Cameron Huddleston: 7 Ways to Save on Home Decor

The Kosher Gourmet by Steve Petusevsky Exploring ingredients as edible-stuffed containers (TWO RECIPES + TIPS & TECHINQUES)

Jewish World Review Sept. 12, 2013/ 8 Tishrei, 5774

Commander-in-Chief Can't-We-Just-Talk-About-It?

By Kathleen Parker

Kathleen Parker


JewishWorldReview.com | Rarely, if ever, has so much talk preceded a proposed military strike.

Most administrations contemplating military action worry about an exit strategy. The Obama administration seems to be in search of an entrance strategy.

Or is it that we’re trying to talk ourselves out of this mess?

As war goes, a war of words seems a better option. Less blood and death if, at times, more ennui and head-clutching frustration. In that vein, the past several weeks have provided an embarrassment of riches.

Just this week, we’ve heard from the president and his many minions, surrogates and converts, including national security adviser Susan Rice, former secretary of state and likely 2016 presidential candidate Hillary Clinton, current Secretary of State John Kerryand White House Chief of Staff Denis McDonough, who hit the Sunday news shows.

Despite all best efforts, including President Obama’s speech Tuesday, public consensus for missile strikes against Syria has not taken shape. The reason may be partly war-weariness, but surely much of the problem lies in the odd formulations leading up to this non-war.

With “shock and awe” barely in our rearview mirror, pre-war chitchat is not a modus operandi to which we are accustomed.

There is certainly merit to discussing military action carefully in advance of deployment, but such lengthy, often confusing, verbal perambulations as we’ve witnessed the past several weeks — stressing the urgency of taking action while repeatedly postponing action pending fill-in-the-blank — do create fresh sets of problems.

The debate of late has most closely resembled a busy mom’s calendaring challenge: Let’s see, we can’t vote to strike until after Labor Day vacation — and the president’s speech can’t be on Monday because the Redskins are playing and, no, not Wednesday either because 9/11 is too fraught.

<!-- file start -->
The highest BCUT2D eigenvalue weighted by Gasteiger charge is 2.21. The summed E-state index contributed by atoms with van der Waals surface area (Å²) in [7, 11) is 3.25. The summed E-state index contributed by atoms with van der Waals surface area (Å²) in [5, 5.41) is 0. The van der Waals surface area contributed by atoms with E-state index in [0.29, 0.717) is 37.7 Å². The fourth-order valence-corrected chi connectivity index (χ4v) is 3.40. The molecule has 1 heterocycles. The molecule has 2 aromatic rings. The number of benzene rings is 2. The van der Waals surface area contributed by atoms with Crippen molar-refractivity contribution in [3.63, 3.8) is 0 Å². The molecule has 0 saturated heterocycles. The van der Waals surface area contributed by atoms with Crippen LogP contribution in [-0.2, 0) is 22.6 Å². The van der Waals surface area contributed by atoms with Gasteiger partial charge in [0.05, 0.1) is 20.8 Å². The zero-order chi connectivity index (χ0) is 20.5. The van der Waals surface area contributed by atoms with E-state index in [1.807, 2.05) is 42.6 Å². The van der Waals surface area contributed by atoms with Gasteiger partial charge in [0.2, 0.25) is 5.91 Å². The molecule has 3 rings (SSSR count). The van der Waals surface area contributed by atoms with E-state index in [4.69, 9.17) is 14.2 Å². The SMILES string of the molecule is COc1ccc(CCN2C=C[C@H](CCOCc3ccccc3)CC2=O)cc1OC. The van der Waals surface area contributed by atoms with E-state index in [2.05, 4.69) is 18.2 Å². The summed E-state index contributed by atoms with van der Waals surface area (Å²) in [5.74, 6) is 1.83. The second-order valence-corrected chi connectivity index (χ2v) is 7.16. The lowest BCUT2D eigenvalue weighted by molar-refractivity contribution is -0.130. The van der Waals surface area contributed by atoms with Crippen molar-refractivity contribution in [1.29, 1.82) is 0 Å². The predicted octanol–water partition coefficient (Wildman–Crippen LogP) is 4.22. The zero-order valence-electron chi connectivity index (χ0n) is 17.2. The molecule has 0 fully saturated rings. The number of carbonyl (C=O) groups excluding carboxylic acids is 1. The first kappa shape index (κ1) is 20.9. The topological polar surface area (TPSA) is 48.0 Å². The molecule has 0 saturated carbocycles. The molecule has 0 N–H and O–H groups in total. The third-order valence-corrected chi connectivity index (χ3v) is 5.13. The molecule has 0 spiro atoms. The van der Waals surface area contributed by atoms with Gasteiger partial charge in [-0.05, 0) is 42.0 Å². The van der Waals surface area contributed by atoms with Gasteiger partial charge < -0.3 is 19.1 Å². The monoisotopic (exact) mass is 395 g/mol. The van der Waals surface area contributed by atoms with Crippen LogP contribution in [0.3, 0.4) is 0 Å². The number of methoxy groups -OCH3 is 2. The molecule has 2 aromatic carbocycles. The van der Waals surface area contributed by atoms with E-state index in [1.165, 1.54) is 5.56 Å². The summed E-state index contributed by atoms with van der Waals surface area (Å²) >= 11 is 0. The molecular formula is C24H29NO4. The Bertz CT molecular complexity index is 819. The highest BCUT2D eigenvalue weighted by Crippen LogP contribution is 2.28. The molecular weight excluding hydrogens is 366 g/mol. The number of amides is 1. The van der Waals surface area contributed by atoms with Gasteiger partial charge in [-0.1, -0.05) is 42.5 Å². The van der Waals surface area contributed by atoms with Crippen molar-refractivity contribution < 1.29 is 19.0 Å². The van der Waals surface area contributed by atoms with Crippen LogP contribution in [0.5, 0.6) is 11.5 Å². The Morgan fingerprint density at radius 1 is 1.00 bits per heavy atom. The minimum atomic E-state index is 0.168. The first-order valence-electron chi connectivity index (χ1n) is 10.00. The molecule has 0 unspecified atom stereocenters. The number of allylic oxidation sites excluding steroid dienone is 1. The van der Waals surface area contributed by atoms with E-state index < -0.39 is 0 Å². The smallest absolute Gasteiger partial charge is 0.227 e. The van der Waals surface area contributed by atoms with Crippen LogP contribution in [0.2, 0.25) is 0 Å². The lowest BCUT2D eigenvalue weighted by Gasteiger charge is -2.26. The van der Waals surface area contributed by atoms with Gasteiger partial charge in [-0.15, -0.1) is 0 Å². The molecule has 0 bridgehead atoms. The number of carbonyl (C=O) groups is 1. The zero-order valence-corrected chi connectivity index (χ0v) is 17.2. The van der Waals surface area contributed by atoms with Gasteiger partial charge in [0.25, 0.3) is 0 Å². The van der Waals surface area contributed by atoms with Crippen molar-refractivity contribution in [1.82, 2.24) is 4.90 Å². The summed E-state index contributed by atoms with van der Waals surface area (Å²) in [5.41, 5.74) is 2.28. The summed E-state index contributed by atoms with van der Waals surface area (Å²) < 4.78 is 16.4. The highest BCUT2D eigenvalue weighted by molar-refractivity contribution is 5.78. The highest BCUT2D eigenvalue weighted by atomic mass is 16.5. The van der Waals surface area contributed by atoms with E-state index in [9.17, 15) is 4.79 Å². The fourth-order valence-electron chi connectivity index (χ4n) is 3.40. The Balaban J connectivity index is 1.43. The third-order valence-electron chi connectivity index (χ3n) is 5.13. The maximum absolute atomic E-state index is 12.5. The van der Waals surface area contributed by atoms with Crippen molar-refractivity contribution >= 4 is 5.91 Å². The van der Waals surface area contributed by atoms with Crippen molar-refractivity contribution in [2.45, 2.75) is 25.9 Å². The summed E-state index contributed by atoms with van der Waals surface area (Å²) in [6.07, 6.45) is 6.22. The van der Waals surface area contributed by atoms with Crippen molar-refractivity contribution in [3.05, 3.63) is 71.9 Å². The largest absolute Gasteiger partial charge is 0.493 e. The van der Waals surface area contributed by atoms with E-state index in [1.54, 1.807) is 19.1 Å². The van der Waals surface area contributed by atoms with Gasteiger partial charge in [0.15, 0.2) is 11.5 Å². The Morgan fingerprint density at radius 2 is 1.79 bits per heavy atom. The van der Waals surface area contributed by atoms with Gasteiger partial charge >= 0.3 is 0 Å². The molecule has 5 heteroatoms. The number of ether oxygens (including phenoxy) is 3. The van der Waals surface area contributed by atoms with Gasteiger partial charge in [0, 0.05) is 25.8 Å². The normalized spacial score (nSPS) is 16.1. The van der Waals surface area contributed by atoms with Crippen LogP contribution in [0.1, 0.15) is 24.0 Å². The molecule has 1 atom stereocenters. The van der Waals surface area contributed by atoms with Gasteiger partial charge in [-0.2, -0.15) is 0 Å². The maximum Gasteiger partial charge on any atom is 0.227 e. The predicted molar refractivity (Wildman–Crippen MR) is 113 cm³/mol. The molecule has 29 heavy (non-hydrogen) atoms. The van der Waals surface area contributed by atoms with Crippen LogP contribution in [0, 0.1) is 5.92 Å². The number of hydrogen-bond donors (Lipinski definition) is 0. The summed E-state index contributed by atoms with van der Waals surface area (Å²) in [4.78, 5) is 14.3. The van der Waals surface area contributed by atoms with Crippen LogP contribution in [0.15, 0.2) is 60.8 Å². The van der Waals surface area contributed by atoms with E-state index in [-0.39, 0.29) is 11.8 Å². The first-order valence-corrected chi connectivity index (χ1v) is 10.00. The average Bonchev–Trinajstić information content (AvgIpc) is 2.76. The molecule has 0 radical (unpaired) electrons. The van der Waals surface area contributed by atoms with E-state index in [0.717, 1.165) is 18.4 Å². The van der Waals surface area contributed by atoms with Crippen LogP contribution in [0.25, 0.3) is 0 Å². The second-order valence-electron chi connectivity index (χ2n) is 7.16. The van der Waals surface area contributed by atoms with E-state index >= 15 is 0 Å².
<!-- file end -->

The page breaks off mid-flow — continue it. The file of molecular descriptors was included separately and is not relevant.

Meanwhile, we’ve all but sent engraved announcements to Bashar al-Assad giving the time and place of our proposed engagement. Répondez s’il vous plaît.

The sense created by so much clearing of throats has been that one is not quite certain of one’s intentions, and, therefore, one’s rationale for war. President Obama’s reticence is understandable but also disconcerting. Creating and then moving a “red line” is inherently problematic and otherwise lacking in, shall we say, clarity. Another hitch, commensurate with the preceding, is a rising trust deficit among the American people, not to mention the world, followed by a lack of will. If war is not urgent, as this one seems not to be, then perhaps war is not necessary.


magine, as a dead poet once crooned.

Then there is this appealing thought: Once nations reach the point of talking a war to death, rather than fighting one to the death — a coalition of the unwilling — aren’t they participants in some sort of tipping point? We talk ourselves out of things all the time. Why not talk ourselves out of war?

We pause to note yet again that we’re not really talking about war, which adds to the trust deficit. Despite assurances to the contrary, no one really believes that our engagement with Syria will consist of a few strategic, limited strikes, especially given Assad’s promise to retaliate. “Expect everything,” he told television’s Charlie Rose in a recent interview.

Trust us, the administration keeps saying. And America keeps shaking its head. No.

The trust deficit is not a new problem, and it certainly can’t be blamed entirely on Obama. Distrust of public institutions is part of a 50-year (at least) trend, exacerbated recently by revelations about our government spying on its citizens.

And, let’s be clear: If we once “kicked” Vietnam syndrome, as President George H.W. Bush jubilantly declared after the Persian Gulf War, we have inherited Iraq syndrome from his son.

Can intelligence ever be trusted again when rationalizing military action against a sovereign nation?

The war of words, tedious as it has sometimes seemed, may yet hold promise as Syria, prodded by Russia, seems to be responding positively to an apparently offhand remark Kerry made during a news conference. With a dismissive shrug of perhaps premature resignation, Kerry casually suggested that the strike could be avoided if Assad merely turned over his chemical weapons to international control.

The clamor for support from all quarters, including Moscow and Damascus, has been somewhat breathtaking. Was that all it took? Not to be naive or Pollyannish, but is it possible that the formulation of an idea required time to evolve?

It is too soon to declare war avoided, but there is reason to hope. Who knows? Obama’s most significant legacy may be not Obamacare but the talking cure as inoculation against war.